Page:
Chi­nese groups, First Na­tions re­late

China Daily (Canada) - - ACROSS AMERICAS - By NA LI in Toronto re­nali@chi­nadai­

Chi­nese groups lis­tened with an un­der­stand­ing forged by ex­pe­ri­ence about the chal­lenges faced by Canada’s First Na­tions’ abo­rig­i­nal groups.

A sym­po­sium, Shared Cul­tural Pasts: A Com­par­a­tive Con­ver­sa­tion Ex­plor­ing the Cul­tures of Multi-eth­nic Chi­nese and First Na­tions Peo­ples in Canada, was held in Water­loo ear­lier this month.

Hosted by the Con­fu­cius In­sti­tute in Water­loo and the In­sti­tute of Eth­nic Lit­er­a­ture at the Chi­nese Academy of So­cial Sciences, it gath­ered 18 Chi­nese eth­nic mi­nor­ity schol­ars and writ­ers along with their North Amer­i­can coun­ter­parts to en­gage in di­a­logues of com­par­a­tive mul­ti­cul­tur­al­ism in Canada and China.

Guo Xuebo, a nov­el­ist born in In­ner Mon­go­lia, dis­cussed sim­i­lar­i­ties in reli­gious prac­tices be­tween Mon­go­lians and the First Na­tions.

The First Na­tions com­prise the var­i­ous abo­rig­i­nal Cana­di­ans, of which there are cur­rently 634 groups across the coun­try.

“I dis­cov­ered that the reli­gious be­liefs of th­ese peo­ple, in­clud­ing their cus­toms and at­ti­tudes to­ward na­ture were sim­i­lar to that of the Mon­go­lian peo­ple, and this made me feel con­nected to th­ese peo­ple,” Guo said.

Guo said that since the an­cient Pleis­tocene glacial pe­riod, when the sea level fell, the Ber­ing Strait ex­posed a nar­row strip of land, which the an­ces­tors of the Inuit crossed. Some of the first Cana­di­ans crossed the strait that con­nected Asia to North Amer­ica.

“In par­tic­u­lar, I found that the Inuit re­li­gion ap­pel­la­tion is called ‘Shaman­ism’, which is ex­actly the same as Mon­go­lian Shaman­ism,” Guo said.

Guo’s Mon­go­lian group is just one of the 55 eth­nic mi­nor­ity groups in China, in ad­di­tion to the Han ma­jor­ity. All of the groups have tra­di­tions of writ­ten and oral lit­er­a­ture.

“Eth­nic mi­nor­ity lit­er­a­ture came into a new era since the found­ing of a new China in 1949,” said Yin Hanyin, a Manchu eth­nic writer, who was the ed­i­tor of Na­tional Lit­er­a­ture mag­a­zine.

Chi­nese eth­nic mi­nor­ity lit­er­a­ture be­gan to flour­ish after the open-door pol­icy was adopted, Yin said. In re­cent years, more eth­nic writ­ers have be­gun writ­ing in their na­tive lan­guages.

“The mul­ti­cul­tural na­tion­al­i­ties in China have func­tioned pri­mar­ily to­ward pro­vid­ing re­sources to main­tain the vi­tal­ity of the main­stream Han cul­ture through­out China’s long his­tory,” said Yan Li, di­rec­tor of the Con­fu­cius In­sti­tute in Water­loo. “In the past years, th­ese mul­ti­cul­tural na­tion­al­i­ties have demon­strated their vi­sion for pre­serv­ing their worth­while her­itages, which the ma­jor­ity-group peo­ple should learn from.”

“North Amer­ica is a rel­a­tively new na­tion, and it be­gan its his­tory by col­o­niz­ing the indige­nous peo­ple of the Amer­i­cas, and that has had dis­as­trous con­se­quences for the indige­nous peo­ples of the Amer­i­cas,” said Dar­rol Bryant, di­rec­tor of the Cen­tre for Di­a­logue and Spir­i­tu­al­ity in the World’s Re­li­gions at Reni­son Univer­sity Col­lege.

“China on the other hand, has had thou­sands of years to deal with their mul­ti­eth­nic her­itage; I think ac­tu­ally there are things as Cana­di­ans to learn from the cur­rent sit­u­a­tion in China,” he said.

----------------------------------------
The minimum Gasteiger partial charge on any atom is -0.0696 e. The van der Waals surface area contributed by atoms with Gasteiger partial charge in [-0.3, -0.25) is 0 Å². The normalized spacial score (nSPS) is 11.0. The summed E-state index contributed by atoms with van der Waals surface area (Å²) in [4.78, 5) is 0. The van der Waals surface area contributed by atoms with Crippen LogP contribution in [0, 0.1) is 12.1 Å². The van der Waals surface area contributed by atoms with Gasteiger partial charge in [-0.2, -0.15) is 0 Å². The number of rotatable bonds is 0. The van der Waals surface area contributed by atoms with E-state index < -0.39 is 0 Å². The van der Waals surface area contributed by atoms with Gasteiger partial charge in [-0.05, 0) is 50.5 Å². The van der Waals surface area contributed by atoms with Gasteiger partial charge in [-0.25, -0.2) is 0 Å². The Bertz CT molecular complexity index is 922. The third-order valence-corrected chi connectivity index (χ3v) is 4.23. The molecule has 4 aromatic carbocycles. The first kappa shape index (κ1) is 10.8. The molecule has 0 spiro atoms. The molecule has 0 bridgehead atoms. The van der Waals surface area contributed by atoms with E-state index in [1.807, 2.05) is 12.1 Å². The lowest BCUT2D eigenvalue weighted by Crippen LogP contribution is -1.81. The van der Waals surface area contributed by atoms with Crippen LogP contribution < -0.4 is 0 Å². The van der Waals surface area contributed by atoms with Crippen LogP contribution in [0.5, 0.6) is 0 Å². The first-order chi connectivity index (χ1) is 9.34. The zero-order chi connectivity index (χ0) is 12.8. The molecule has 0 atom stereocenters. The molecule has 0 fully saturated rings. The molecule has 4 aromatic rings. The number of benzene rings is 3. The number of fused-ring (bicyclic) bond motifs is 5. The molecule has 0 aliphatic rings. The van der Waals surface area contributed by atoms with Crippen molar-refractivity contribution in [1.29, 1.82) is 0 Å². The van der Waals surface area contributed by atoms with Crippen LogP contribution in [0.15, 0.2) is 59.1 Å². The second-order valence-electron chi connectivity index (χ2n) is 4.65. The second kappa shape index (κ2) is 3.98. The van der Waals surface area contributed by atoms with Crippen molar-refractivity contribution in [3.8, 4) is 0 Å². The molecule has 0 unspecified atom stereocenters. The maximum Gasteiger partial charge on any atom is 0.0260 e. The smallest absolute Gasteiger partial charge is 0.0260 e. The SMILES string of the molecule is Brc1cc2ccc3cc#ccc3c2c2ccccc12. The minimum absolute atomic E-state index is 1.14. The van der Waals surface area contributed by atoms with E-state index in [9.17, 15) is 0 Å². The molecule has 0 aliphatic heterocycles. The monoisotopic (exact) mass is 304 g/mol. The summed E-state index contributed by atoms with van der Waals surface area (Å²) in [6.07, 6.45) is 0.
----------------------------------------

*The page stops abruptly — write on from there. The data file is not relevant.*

“There are a lot of in­ter­est­ing pos­si­bil­i­ties for com­par­a­tive or co­op­er­a­tive ed­u­ca­tion with stu­dents from China and Canada, to learn the tragic his­tory and the con­se­quences,” said Keith Carlson, a his­tory pro­fes­sor at the Univer­sity of Saskatchewan.

At the sym­po­sium, Lila Bruyere re­called her ex­pe­ri­ence of be­ing de­prived of us­ing her na­tive lan­guage.

As a sec­ond-gen­er­a­tion “sur­vivor “of Canada’s res­i­den­tial school sys­tem, Bruyere was taken away from her home com­mu­nity of Couch­ich­ing First Na­tion in north­ern On­tario at age 6 and spent eight years at what she called a “feared” build­ing that now houses the Abo­rig­i­nal and First Na­tions’ of­fices.

Res­i­den­tial schools were set up to as­sim­i­late abo­rig­i­nal chil­dren into Cana­dian cul­ture.

“I was told not to speak my own lan­guage, be­cause our lan­guage is bad,” she said with a qua­ver in her voice. “So I missed out on my lan­guage, but I think my lan­guage is still here, in my heart.”

Bruyere was ac­com­pa­nied by her son, Shawn John­ston. The cy­cle started from her par­ents and con­tin­ued to her son, she said.

Bruyere said the trauma has af­fected so many abo­rig­i­nal fam­i­lies like hers.

“I wanted the cy­cle of aban­don­ment to stop; I started my own heal­ing and kept my­self in treat­ment.”

De­spite those ob­sta­cles, Bruyere and John­ston grad­u­ated from the Wil­frid Lau­rier Univer­sity’s Mas­ter of So­cial Work Abo­rig­i­nal Field of Study pro­gram, and mother and son donned grad­u­a­tion robes at the same time.

Bruyere’s and her son’s sto­ries are some of the wrench­ing tales that res­i­den­tial school sur­vivors have shared since the no­to­ri­ous sys­tem was closed in the 1980s after al­most 100 years in op­er­a­tion.

“The loss of lan­guage and cul­ture is the loss of worlds as we know them,” said Wendy L. Fletcher, prin­ci­pal and vice-chan­cel­lor at Reni­son.


Mem­bers of the Abo­rig­i­nal Ed­u­ca­tion Cen­ter at St. Paul’s Col­lege play a tra­di­tional song of the First Na­tions on Oct 3 in Water­loo.

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